About SSH keys
You can use SSH to perform Git operations in repositories on GitHub.com. For more information, see "About SSH."
If you have an existing SSH key, you can use the key to authenticate Git operations over SSH.
Checking for existing SSH keys
Before you generate a new SSH key, you should check your local machine for existing keys.
Note: GitHub improved security by dropping older, insecure key types on March 15, 2022.
As of that date, DSA keys (
ssh-dss) are no longer supported. You cannot add new DSA keys to your personal account on GitHub.com.
RSA keys (
ssh-rsa) with a
valid_after before November 2, 2021 may continue to use any signature algorithm. RSA keys generated after that date must use a SHA-2 signature algorithm. Some older clients may need to be upgraded in order to use SHA-2 signatures.
Open TerminalTerminalGit Bash.
ls -al ~/.sshto see if existing SSH keys are present.
$ ls -al ~/.ssh # Lists the files in your .ssh directory, if they exist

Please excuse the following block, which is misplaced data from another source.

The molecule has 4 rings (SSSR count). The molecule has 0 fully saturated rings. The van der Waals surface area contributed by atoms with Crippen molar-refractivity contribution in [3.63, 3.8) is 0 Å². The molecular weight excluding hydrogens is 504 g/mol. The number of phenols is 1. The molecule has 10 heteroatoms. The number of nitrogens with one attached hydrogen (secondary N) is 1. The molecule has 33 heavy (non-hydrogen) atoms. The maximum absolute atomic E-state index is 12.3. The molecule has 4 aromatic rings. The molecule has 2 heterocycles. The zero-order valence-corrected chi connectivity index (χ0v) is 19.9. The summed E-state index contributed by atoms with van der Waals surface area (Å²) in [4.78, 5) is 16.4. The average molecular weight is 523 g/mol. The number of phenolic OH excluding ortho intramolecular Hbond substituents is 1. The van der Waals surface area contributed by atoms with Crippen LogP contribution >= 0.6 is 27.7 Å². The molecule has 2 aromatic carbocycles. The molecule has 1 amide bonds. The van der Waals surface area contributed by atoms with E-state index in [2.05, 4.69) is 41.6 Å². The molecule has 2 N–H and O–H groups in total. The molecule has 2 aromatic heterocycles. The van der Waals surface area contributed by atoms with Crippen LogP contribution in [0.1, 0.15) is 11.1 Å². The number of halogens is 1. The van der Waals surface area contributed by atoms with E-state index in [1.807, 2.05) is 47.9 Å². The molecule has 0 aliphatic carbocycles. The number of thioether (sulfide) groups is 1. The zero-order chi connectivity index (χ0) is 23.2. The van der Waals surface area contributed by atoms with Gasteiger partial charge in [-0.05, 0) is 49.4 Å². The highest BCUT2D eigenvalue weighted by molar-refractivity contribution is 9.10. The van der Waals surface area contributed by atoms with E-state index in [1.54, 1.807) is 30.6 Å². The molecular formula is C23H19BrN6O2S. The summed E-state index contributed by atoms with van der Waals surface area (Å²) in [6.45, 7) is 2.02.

Check the directory listing to see if you already have a public SSH key. By default, the filenames of supported public keys for GitHub Enterprise Cloud are one of the following.
Tip: If you receive an error that ~/.ssh doesn't exist, you do not have an existing SSH key pair in the default location. You can create a new SSH key pair in the next step.
Either generate a new SSH key or upload an existing key.
If you don't have a supported public and private key pair, or don't wish to use any that are available, generate a new SSH key.
If you see an existing public and private key pair listed (for example, id_rsa.pub and id_rsa) that you would like to use to connect to GitHub Enterprise Cloud, you can add the key to the ssh-agent.
For more information about generation of a new SSH key or addition of an existing key to the ssh-agent, see "Generating a new SSH key and adding it to the ssh-agent."